Florida is more highly favored by nature for a system of canals and inland navigation than any other state, both by climate and the natural topography of the country. Water communication has the advantages of not being controlled by a monopoly, as railroads are, and freights by water are always cheaper per mile than by railroad. It will cost no more to construct a canal through Florida per mile, than to build a first class railroad. A few miles canalling, and a slight improvement of the natural water courses would give to the Peninsula of Florida about fifteen hundred miles of inland water navigation, most of which is now unavailable, and connect all parts of the peninsula with steamboat navigation.

The following series of canals and river improvements are worthy consideration. The opening and deepening of the inside passage between the St. Maryís and St. Johnís rivers and the connecting together the following streams by canals, to wit:

  Miles
Pablo Creek with  North River, distance
8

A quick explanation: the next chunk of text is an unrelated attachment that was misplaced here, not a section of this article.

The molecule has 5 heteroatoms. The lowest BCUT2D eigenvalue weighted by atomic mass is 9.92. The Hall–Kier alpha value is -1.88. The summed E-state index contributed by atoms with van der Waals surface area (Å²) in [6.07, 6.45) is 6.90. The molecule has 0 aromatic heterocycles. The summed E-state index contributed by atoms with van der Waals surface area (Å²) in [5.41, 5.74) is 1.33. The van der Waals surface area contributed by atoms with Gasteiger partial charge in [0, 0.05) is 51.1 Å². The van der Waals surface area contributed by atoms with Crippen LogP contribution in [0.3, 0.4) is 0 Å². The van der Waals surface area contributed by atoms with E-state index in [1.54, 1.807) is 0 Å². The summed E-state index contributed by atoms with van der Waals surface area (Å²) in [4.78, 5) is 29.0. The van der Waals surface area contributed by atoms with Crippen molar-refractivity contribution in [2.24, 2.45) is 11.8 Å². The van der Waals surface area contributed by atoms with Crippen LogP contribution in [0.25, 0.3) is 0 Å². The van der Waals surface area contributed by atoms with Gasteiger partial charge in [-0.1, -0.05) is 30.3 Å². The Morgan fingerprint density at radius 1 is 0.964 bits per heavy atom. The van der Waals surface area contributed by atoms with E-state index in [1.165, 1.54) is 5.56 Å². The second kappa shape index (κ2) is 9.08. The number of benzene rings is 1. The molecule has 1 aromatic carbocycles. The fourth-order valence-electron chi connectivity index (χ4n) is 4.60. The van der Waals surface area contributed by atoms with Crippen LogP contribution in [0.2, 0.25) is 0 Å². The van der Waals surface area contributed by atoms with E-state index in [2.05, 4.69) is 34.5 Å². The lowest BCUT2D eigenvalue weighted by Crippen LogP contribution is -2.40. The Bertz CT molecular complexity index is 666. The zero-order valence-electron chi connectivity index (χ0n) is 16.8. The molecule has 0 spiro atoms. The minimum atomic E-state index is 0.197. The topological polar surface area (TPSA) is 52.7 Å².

Matanzas River  with Halifax River
9
Mosquito Lagoon  with Indian River
1
Indian River with  Lake Worth
6
Lake Worth with  Hillsboro Inlet
13
Hillsboro Inlet with  New River Inlet
4
New river Inlet with  Biscayne Bay
8
 
Total
49

By improving and dredging the Matanzas, Halifax, and Indian Rivers, Mosquito Lagoon, and the passage between the keys and mainland, from Biscayne Bay to Key West, which will not exceed in the aggregate fifteen miles of dredging, a continuous inland water communication will be made from Ferdandina to Key West, a distance of six hundred miles, without a single lock as the canals will be fed from the ocean.

Julington Creek should be connected with North river by a canal which will not be over ten miles in length. Dunnís Lake should also be connected with the Halifax River; this would require one dam and three locks, and would make water power as well as navigation, which would be of value to that section of the state.